Here are the specifications that differ: the 2005 Grosbois Chinon comes from vines averaging 35 years old. The 2005 Grosbois Chinon Vieille Vignes comes from vines averaging 60 years old. The VV has a 10 day fermentation and a 6 day post-fermentation (?), and the regular Chinon ferments for 12 days and a 3 day post-fermentation. The VV is hand harvested and the other is machine harvested.

We both preferred the VV by a long shot (although honestly, neither was very impressive). In fact, BrooklynLady flat out didn't like the regular Chinon, finding the palate to be dominated by tomato paste. It was inky black wine, it had some potting soil nuances, and it was thick and concentrated. It improved overnight a bit, and showed some graphite, smoke, and some meatiness, but still intense potting soil and ketchup.

The VV was a more "normal" color for Chinon, a deep but transparent ruby. This was a dark fruit driven wine with some tobacco hints, and a graphite finish. It did not change in any significant way overnight. It had the medium bodied texture and slight vegetal-ness that you would expect from Chinon. Although it is not one of my favorites from Chinon, it was a clean and pleasant wine, if not all that complex.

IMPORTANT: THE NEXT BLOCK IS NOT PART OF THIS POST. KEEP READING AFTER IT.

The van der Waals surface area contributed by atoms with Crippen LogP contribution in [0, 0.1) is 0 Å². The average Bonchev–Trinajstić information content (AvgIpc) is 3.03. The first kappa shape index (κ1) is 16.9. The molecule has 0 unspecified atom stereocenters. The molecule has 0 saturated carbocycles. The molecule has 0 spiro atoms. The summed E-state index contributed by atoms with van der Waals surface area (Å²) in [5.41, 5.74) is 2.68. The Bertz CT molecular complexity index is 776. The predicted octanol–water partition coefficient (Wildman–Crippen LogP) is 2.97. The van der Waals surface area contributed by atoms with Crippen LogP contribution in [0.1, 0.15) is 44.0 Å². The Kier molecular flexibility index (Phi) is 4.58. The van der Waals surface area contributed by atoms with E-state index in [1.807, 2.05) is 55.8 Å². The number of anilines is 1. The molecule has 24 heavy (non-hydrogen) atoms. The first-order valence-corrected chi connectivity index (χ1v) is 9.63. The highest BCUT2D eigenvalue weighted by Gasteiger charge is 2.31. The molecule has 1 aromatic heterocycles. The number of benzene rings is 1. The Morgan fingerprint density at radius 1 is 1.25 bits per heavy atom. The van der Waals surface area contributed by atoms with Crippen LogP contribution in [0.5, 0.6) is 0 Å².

So what did I learn from all of this? There is something to hand harvesting, but I need it explained to me in a deeper way, and I probably need to participate in a better designed tasting experiment. But like with most things, it's probably good to challenge myself about my preconceived notions. I no longer assume that the label "organic" on food indicates much about quality, for example. I found that eating local is actually more important to me. Maybe machine harvesting really doesn't have to change the character (or quality) of wine, and it is just a simple matter of technology aiding in production.

Thoughts? Share 'em if you got 'em.


Joe said...

DRC sent me an email asking how to get in touch with BKG - they want to fly you out (first class) to Burgundy to see if the hand harvesting is ok. ;)